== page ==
There are said to be several legends about St Issa in Nepal and Tibet, where his memory is cherished, and there is a sect of people who claim to be his followers, who declare that he taught them to oppose the caste system. Interestingly, the name Issa is the Muslim name for Jesus, so there could be some Islamic influence in these tales. 

I cannot prove or  disprove the veracity of this tale. It would need an expert with knowledge of he language in which the text was  written, probably Pali,  and a masterly grasp of its scriptography. This expert would have to exhaustively analyse the document to come up with a  conclusion and check out any historical references for consistency. 


All we can do is put together the pieces in the historical jigsaw to come up with a credible theory. But there is a possibility that should have struck more people than it has done: Jesus was studying. We must remember that to be a true Jew is to be a scholar, and the Jews as a religion have a magnificent tradition of scholarship. Rabbis train until the age of thirty, which is what Jesus was said to be when he commenced his ministry.  In John's Gospel opponents wonder where he obtained his wisdom, which suggests that he had not attended the schools at Jerusalem, but there were other schools. There were some in Babylon, a great centre for Jewish scholarship and not far from Galilee. There was also Qumran, the Essene base in the Jordan valley near the Dead Sea, associated with the Dead Sea scrolls.The Essenes were pious Jews who rejected the Jerusalem establishment, and so anyone of Essene leanings would have eschewed the Jerusalem schools for the Essene site, where they would receive purer [in their view]  Jewish teaching.Qumran was an ideal place for a young idealistic Jew with anti-establishment leanings to study. 

The pointers seem to focus on Qumran. Jesus and John both commenced their ministry in the Jordan valley near Qumran [according to John's Gospel.] In John 1 the first disciples ask Jesus where he lived, and Jesus says "Come and see." This shows that he was living in that region at the time, not just  visiting. Furthermore, there were caves above the Dead Sea that could be used by Qumranis who were seeking a period of quiet prayer. These would be ideal places for Jesus to have spent his forty day period in the desert.   The presence of the Dead Sea  scrolls [hidden from the Romans in the caves above Qumran during the Jewish revolt years later] reveals the presence of a large library at Qumran, an ideal place for a strict Jew to study. The scrolls that were found in 1948 were but the last remnant of a much larger library. Evidence of this comes from the fact that Origen in the third century writes of buying a scroll that was found in a cave above the Dead Sea, so people must have been looting the caves for years.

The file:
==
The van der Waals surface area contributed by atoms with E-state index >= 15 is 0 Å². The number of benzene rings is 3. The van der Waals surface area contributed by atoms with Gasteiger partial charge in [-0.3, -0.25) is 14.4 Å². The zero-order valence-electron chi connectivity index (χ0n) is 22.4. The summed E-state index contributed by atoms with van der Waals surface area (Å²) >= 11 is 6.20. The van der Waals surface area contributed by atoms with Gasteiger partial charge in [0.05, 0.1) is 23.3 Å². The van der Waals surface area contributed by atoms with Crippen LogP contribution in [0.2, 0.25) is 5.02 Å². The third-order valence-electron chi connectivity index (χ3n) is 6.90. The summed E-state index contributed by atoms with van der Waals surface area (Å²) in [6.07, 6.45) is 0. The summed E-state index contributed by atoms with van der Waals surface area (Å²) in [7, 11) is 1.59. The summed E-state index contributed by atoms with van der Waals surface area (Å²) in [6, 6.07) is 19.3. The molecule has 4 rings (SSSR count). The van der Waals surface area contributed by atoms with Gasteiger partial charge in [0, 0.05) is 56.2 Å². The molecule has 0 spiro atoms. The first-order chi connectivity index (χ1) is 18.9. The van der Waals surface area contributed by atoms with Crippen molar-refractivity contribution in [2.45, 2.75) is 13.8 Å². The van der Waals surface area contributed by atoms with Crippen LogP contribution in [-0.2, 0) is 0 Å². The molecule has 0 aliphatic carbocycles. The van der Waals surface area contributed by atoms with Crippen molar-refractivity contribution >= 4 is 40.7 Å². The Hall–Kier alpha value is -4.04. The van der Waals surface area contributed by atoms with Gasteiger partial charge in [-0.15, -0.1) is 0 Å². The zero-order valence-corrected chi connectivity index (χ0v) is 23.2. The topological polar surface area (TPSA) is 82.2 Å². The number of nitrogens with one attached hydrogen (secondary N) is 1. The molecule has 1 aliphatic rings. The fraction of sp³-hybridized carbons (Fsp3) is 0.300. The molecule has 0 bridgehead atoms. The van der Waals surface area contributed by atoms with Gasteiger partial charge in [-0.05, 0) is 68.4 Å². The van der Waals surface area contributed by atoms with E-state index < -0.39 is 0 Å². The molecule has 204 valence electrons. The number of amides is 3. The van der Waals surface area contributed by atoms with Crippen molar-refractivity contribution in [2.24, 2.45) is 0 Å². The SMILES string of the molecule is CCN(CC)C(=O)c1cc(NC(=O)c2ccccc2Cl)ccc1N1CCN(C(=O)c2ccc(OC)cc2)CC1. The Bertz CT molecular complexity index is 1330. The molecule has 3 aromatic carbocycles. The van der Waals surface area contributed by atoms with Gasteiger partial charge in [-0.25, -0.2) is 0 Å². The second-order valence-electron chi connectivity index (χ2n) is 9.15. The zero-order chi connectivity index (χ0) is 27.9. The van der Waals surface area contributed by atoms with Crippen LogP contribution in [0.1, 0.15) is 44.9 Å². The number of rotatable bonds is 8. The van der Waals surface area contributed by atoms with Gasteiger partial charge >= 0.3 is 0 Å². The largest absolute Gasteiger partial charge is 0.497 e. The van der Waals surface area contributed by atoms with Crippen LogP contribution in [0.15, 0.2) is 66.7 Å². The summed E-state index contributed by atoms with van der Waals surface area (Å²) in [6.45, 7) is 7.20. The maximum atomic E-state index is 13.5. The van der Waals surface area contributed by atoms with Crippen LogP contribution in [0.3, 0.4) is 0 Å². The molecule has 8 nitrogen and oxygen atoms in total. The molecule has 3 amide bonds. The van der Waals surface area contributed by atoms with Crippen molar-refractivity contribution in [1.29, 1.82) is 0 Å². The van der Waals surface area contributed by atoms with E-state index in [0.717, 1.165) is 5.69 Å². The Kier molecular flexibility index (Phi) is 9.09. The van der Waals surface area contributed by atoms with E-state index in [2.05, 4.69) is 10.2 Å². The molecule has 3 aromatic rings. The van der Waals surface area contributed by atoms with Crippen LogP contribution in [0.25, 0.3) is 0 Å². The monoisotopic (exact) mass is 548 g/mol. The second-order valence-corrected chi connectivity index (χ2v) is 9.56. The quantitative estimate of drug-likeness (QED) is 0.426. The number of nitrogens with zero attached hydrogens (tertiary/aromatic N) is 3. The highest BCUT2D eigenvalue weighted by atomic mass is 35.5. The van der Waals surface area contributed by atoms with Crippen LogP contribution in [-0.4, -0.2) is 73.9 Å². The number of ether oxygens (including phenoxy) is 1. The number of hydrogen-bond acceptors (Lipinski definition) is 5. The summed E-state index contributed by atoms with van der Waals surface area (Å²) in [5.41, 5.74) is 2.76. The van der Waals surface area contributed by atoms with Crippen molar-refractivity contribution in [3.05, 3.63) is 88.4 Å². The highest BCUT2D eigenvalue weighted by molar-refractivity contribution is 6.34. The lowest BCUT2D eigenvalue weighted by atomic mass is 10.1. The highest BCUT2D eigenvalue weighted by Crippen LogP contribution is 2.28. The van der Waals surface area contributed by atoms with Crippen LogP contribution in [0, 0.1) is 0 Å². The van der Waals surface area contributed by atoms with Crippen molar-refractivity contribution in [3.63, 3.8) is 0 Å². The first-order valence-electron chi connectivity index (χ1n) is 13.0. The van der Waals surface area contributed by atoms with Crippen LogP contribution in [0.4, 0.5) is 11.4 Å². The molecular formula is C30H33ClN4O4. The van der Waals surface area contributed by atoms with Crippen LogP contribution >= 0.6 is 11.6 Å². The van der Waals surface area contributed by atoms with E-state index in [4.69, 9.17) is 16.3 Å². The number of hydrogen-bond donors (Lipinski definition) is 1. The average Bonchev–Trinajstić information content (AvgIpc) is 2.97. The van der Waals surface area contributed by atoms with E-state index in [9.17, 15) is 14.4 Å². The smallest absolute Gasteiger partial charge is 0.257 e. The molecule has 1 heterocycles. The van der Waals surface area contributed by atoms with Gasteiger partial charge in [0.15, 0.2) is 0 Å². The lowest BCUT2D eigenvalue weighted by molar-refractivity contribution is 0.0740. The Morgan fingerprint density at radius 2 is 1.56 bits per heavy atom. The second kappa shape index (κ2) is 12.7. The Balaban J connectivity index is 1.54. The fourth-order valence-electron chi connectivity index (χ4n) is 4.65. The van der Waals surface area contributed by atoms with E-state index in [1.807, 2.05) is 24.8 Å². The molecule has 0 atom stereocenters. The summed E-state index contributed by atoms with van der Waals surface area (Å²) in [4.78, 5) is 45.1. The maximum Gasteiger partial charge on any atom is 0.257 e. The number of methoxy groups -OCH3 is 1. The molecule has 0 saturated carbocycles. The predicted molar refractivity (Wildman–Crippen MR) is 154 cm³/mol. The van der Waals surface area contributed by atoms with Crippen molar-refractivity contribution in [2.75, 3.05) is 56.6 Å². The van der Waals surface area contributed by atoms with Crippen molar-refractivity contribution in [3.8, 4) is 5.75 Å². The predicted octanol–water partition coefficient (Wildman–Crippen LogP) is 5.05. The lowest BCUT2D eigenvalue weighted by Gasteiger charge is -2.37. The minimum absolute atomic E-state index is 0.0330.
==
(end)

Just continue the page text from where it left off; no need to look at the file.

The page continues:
The Essenes were super-strict about the law.But it is notable that the Essenes disliked the Pharisees and the Sadducees. The gospels criticize both those groups, but nowhere does Jesus ever criticize the Essenes. Is this coincidental? I think not.

I am going to make the  suggestion that Jesus and John the Baptist both knew each other at Qumran, they were cousins anyway. At a certain point when they had been some years at Qumran they decided to take the message beyond the spiritual elite of Qumran to the masses. John did this with a ministry of baptism, which he intended for the ordinary folk. Jesus did  it with a ministry of forgiveness. Thus when Jesus came for baptism John was puzzled, why would a spiritually pure Qumrani take this ritual intended for the sinners? But Jesus had his own thoughts and was on his own path, close to the path of John, but not identical with it; and Jesus wanted to radically identify with the common people, hence his baptism.  

What I have proposed is a theory, but it is one that explains the gap in our knowledge and ties in with the facts from Scripture that we possess. It is also credible as it locates Jesus firmly in Jewish culture, which is where he belonged. The Jewishness of Jesus is an essential part of an account of who he is. 

Updated: 02/05/2016, frankbeswick
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frankbeswick on 02/06/2016

You are right that he wanted even the vilest to be saved. Anyone who follows Jesus would not wish that any soul be lost. You are right to draw attention to the works of Josephus, which give historical corroboration of the Jesus story.

Guest on 02/06/2016

Yes, He was of Jewish decent, and yes He was humble and wanted even the vilest person to be saved. I like your history and account of Jesus' life. What we forget sometimes is just how much we are loved by The Lord, Jesus Christ. The history is good and the works of Josephus also explains a lot that we have not seen elsewhere. Thanks for sharing.